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Boston students and after-school programs would lose in Trump budget cuts, educators say

About 10,000 city public school students partake in before- and after-school programs, in part federally funded.

President Donald Trump's budget proposes big cuts to education spending. In Boston, educators are worried after-school programs and the students who benefit from them will end up being the big losers.

During a recent fashion design class at Boston's Bridge to Excellence nonprofit, 8-year-old Alicia Kamara was putting the finishing touches on a spring-inspired bright blue floral gown she had drawn. Alicia created the picture in class, one of a number of designs she had drawn since the program launched in October at Tobin Elementary School in Roxbury.

One in particular stood out: She and other students drew Egyptian inspired garb. It was a perfect opportunity to learn about a culture and combine that with their passion for art and for drawing in particular, said program adviser Sophia Rice.

"This is all about project-based learning," Rice said.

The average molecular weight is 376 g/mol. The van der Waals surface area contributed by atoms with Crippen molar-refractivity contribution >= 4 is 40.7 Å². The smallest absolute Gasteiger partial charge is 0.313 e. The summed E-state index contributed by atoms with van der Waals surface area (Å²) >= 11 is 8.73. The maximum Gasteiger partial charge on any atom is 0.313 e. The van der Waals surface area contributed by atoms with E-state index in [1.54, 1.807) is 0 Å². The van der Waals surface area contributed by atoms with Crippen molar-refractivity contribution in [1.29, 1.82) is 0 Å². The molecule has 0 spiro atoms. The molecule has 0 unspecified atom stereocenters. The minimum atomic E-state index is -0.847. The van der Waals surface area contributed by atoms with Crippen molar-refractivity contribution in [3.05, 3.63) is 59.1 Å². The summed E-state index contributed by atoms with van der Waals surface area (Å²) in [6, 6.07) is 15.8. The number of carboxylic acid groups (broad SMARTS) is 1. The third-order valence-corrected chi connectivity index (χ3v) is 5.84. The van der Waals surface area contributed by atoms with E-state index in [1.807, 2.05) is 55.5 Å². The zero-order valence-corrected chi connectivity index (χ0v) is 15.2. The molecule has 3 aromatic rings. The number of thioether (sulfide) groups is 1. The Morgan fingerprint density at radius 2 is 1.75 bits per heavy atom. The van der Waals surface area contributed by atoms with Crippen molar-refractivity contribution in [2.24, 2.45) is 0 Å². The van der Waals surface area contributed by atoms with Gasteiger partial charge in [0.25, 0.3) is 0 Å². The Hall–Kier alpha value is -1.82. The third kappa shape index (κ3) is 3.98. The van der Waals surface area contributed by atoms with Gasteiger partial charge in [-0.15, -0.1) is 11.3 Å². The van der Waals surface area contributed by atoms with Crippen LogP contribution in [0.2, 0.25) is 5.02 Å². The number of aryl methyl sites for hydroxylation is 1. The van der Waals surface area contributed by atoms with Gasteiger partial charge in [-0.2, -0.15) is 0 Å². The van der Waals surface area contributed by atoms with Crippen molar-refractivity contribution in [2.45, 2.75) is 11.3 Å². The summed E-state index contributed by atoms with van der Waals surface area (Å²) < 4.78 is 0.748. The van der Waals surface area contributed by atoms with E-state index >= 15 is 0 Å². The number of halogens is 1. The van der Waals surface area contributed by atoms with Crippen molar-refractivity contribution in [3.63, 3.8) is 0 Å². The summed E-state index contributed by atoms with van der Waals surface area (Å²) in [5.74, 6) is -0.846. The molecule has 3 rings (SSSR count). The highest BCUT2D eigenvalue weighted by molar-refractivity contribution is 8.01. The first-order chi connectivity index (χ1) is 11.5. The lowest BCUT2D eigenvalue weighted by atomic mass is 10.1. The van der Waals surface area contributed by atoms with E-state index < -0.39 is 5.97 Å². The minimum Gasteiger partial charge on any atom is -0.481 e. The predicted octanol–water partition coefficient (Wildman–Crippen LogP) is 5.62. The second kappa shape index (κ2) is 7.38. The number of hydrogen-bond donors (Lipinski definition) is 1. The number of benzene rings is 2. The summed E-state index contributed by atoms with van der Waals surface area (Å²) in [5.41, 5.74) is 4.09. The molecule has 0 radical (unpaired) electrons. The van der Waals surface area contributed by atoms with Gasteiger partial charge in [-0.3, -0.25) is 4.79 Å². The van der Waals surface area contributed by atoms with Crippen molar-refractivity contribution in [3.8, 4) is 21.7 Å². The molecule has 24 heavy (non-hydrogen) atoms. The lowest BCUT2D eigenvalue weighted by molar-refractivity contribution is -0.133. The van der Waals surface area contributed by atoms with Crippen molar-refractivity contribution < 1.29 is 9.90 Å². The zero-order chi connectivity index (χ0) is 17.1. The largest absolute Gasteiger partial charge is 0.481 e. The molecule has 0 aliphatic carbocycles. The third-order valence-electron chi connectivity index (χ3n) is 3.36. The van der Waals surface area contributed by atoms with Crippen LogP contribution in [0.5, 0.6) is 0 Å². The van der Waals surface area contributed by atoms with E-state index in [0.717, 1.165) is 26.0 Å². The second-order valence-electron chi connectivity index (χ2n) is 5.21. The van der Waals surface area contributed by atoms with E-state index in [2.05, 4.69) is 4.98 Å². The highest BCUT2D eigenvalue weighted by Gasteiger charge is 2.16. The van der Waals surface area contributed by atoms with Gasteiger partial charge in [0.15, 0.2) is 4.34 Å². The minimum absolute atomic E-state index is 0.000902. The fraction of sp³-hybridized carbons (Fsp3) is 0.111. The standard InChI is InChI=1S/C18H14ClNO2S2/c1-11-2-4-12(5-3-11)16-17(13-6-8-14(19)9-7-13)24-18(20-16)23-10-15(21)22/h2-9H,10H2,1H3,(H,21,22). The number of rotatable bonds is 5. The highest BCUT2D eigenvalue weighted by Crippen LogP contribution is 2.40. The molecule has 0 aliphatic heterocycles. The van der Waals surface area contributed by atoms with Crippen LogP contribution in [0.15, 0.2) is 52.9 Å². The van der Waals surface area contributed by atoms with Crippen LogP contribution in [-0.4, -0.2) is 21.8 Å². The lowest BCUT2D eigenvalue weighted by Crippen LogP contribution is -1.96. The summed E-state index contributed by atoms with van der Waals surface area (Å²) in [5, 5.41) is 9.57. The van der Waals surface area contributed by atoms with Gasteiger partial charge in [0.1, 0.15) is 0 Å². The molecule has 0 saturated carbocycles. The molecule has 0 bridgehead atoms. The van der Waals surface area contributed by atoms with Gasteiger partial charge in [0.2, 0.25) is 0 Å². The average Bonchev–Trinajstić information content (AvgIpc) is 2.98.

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But when the president rolled out his proposed budget last week, it cut education spending by $9.2 billion, including about $1.2 billion from the kinds of programs the Bridge to Excellence runs.

The organization, which provides before- and after-school services, is one of a number in the city that would face serious budget constraints under the president's plan. The federal budget will ultimately be decided by Congress, and is likely to be very different from the one he proposed. But the uncertainty is there.

About 10,000 Boston Public Schools students partake in before- and after-school programs. Boston schools spent about $7 million on after-school programs, according to budget information, but exactly what portion of that might be at risk if federal dollars dry up is unclear. Boston Public Schools did not provide information prior to Metro's deadline.

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"I would say about 90 percent of our students rely on vouchers to afford our programs," Rice said. "Without vouchers parents would not be able to go to work or afford childcare."

Despite claims by Trump's budget director Mick Mulvaney that the education programs on the chopping block are programs that don't work, Tobin Elementary Director of Instruction John Holly, strongly disagreed.

"It's 10 hours or so of additional instruction per week," he said. "Outcomes are support for reading, developing technology competencies and learning about entrepreneurial opportunities."

 
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